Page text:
Wastelanders disappointed with the shoot-'em-all backdrop of Operation: Anchorage will find the Pitt's story line to be refreshing. Players will get to pick through a few interesting dialogue choices and experience an unexpected twist toward the end that nearly feels as if it had taken a page of gray morality from The Witcher, but without that, it would otherwise have had a hard time competing against some of the other side-quests from the main game. Much of that feeling is due to how unfinished the rest of the DLC feels, if the glitches weren't enough of an indication that something was wrong.
One early example of this has to do with named NPCs. The RPG fan in me knows that when NPCs have names, they, more often than not, have something important to say or have some degree of interaction, no matter how limited. At best, they might even lead to a small side-quest. There are quite a few named NPCs in The Pitt, but most of them seem to be there for flavor and simply recite a pre-recorded line. I suppose it was to break up the monotony of labeling everyone as a raider, but it would have been nice if a little personality came with each one of these "special" NPCs.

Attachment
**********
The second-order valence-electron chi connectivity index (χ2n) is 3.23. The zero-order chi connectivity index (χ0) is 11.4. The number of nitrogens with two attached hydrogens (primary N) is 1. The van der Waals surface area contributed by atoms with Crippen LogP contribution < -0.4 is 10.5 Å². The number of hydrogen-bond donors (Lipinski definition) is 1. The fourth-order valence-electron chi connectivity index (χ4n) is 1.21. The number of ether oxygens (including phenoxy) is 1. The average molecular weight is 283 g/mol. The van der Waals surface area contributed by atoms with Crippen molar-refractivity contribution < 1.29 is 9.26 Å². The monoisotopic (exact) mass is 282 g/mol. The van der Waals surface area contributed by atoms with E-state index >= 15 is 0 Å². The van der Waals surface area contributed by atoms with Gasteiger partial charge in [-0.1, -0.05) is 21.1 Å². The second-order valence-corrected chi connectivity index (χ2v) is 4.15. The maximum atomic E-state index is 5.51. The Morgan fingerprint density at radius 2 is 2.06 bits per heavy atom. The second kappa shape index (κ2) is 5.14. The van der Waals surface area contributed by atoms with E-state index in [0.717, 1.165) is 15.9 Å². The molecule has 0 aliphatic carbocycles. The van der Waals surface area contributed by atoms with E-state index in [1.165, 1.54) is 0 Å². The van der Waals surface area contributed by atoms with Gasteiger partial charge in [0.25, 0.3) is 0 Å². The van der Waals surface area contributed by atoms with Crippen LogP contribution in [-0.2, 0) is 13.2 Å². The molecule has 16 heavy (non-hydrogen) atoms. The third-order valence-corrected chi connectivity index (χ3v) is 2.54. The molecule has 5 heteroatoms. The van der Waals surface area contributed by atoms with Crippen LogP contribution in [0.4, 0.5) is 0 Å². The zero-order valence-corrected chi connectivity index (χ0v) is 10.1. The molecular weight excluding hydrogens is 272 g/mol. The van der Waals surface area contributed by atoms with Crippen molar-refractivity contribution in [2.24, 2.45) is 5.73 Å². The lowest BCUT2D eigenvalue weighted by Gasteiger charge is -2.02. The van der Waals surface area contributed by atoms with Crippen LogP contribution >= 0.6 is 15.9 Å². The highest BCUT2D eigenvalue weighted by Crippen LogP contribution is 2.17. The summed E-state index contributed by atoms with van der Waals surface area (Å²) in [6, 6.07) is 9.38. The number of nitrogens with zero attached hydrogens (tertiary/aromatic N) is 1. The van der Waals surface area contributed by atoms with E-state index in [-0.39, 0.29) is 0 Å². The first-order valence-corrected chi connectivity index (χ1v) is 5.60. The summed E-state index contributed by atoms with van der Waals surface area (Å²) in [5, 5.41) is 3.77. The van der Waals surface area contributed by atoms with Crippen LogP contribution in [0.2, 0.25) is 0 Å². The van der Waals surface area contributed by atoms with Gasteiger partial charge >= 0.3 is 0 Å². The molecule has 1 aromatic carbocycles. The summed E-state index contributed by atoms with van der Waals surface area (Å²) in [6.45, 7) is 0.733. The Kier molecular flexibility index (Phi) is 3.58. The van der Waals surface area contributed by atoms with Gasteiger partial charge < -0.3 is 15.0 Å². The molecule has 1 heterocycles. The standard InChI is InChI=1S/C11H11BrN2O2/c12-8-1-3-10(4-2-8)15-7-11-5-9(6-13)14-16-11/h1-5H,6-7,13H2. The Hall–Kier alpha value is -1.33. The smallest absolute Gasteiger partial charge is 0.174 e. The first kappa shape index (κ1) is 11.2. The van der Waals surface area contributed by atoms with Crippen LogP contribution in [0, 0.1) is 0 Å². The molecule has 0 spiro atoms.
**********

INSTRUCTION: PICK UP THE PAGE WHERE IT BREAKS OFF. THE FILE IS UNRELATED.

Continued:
Some of the things that you can also get away with in the Pitt as a slave will have to be taken with a large grain of salt. One of the main quests in the DLC had me head into an area called the Steelyards to collect 10 steel ingots. After exploring the place from top to bottom and killing nearly everything there with an assault rifle that I'd managed to find, I was able to trade in my rags for some decent armor and add a few other weapons to my arsenal. Apparently, no one had a problem with this, as I wasn't bothered about them upon leaving, probably because they believed that I could now be trusted enough to not go postal on the first slaver I saw.
However, the worst part was at the end of The Pitt. In my first playthrough, I chose to support the slaves in their revolt and ran through to the point where I make contact with the underground to deliver "The Cure." After I stole from their boss, a gang of raiders came after me with everything it had, but I kept running ahead in order to fulfill my mission as quickly as possible. What I didn't expect this to do was for it to break the logic of the game.